Before the coronavirus pandemic knocked the world down to its knees, global business insolvencies were already expected to rise in 2020 for the fourth consecutive year. Then the sudden shock of historic proportions caused by COVID-19 hit the global economy, which will have a lasting and far-reaching effect on bankruptcies and insolvencies for a long time to come. 

The COVID-19 pandemic has apparently spared no one in its economic devastation around the globe. From entertainment titans to iconic century-old department stores, whole industries are seeing profits disappear virtually overnight, which isn’t leaving enough cash flow for them to cover debt payments they owe to creditors.

The calm before the storm

While some economies are thankfully beginning to emerge from these lockdowns, the Coronavirus is creating an insolvency time bomb and the perfect storm for a massive wave of bankruptcies in the weeks, months, even years ahead, as the bulk of bankruptcies are still yet to happen.

Falling demand, stay-at-home quarantine orders, and the forced closure of certain businesses have combined to really take their toll on many industries. None more prominent than the retail industry, which has already been struggling over the past several years as consumers continued their pivot towards shopping online. And even as these economies slowly reopen, social distancing measures combined with reduced spending thanks to job insecurities are also having a negative impact and creating more long-term issues for many businesses.

Some companies that have already been impacted

While some businesses were able to pivot to deliveries and online sales during the COVID-19 shutdowns, the most heavily impacted industries like retail shops, fitness stores, restaurants, and airlines reported drastic reductions in revenue as they depend on foot traffic from workers, travelers, and last-minute shoppers to survive. The transportation sector also has an extremely bleak outlook, with Aeromexico, Virgin, Jetstar, and many other airlines faced with an increasing amount of challenges and a higher probability of default.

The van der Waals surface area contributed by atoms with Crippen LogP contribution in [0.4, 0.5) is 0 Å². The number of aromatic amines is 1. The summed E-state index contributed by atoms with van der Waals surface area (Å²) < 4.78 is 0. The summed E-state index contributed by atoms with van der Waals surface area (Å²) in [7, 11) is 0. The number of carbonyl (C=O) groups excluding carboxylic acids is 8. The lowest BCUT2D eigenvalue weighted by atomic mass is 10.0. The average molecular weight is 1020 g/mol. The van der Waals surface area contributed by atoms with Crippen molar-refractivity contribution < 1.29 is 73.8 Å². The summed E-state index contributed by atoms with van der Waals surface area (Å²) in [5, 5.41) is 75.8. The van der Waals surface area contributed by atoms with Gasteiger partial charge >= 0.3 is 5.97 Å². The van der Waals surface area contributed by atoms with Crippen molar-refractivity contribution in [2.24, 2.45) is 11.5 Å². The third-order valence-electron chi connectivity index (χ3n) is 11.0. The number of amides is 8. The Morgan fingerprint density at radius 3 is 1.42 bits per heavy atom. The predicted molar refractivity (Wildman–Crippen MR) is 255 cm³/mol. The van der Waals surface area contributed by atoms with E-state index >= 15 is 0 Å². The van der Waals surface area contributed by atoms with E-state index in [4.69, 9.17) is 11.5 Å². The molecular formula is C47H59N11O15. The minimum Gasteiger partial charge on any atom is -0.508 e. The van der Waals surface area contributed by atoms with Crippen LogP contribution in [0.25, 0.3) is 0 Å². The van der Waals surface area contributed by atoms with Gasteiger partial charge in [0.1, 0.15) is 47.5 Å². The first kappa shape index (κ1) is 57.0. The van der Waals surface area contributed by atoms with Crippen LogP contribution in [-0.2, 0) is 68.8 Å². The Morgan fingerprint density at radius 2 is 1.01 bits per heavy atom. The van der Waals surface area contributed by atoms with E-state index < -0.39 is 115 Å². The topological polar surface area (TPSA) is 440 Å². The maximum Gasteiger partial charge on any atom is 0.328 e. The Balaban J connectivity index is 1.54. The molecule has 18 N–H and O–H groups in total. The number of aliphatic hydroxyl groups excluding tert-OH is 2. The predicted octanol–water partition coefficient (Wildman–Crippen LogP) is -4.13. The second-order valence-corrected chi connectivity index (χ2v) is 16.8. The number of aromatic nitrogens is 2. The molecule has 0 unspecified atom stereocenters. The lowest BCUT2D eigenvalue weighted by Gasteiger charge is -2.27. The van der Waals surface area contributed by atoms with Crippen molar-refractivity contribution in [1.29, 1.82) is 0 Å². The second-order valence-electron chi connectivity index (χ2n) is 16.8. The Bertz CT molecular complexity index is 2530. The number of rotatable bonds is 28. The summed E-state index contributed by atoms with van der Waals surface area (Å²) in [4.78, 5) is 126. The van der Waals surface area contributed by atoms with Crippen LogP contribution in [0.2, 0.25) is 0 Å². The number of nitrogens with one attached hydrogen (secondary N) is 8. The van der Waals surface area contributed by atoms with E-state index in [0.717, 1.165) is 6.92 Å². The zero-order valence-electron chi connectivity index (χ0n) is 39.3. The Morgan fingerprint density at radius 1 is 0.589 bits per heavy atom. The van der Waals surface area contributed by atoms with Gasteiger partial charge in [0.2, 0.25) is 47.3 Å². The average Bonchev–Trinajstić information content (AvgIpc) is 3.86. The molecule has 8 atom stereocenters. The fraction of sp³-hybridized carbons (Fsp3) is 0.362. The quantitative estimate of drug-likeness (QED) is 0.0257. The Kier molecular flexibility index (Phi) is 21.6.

Several of these businesses have already filed for bankruptcy since the pandemic first started smashing the economy in March, such as J. Crew, CMX Cinemas, Gold’s Gym, and Neiman Marcus. Any company that was already dealing with declining or weak financial health going into this pandemic will ultimately be faced with the highest risk of insolvency or bankruptcy.

One of America’s oldest department stores, JCPenney recently had to file for bankruptcy earlier this year after being in business for almost 120 years. While JCPenney was already facing financial trouble for a number of years as shoppers turned to online retailers, it was this pandemic that forced the final nail in their coffin, forcing them to announce their first phase of store closures.

World-famous and iconic Canadian entertainment and acrobatics group, Cirque du Soleil, also filed for bankruptcy in the middle of the year, announcing layoffs for over 3000 employees who were already furloughed. Their press release also stated that this financial restructuring was in direct response to the economic downturn caused by closures and cancellations due to the pandemic.

A surge in bankruptcies could be inevitable 

Bankruptcy experts agree that it’s really not a question of if, but when the coronavirus pandemic causes a surge in bankruptcies. That being said, bankruptcy doesn’t necessarily mean that all of these companies will inevitably go out of business. In fact, it can sometimes be the one thing most responsible for saving a business, but it does spell bad news regarding the changes to come, assuming of course that the courts will be able to handle the flood of them that is likely to be ahead.

Despite the efforts of governments offering emergency stimulus packages and debt holidays for individuals and businesses alike, we’re likely only seeing the very tip of the iceberg when it comes to business bankruptcies. The rates of default and insolvency are only going to increase, so there’ll be a large number of companies that will not survive to see the end of 2020.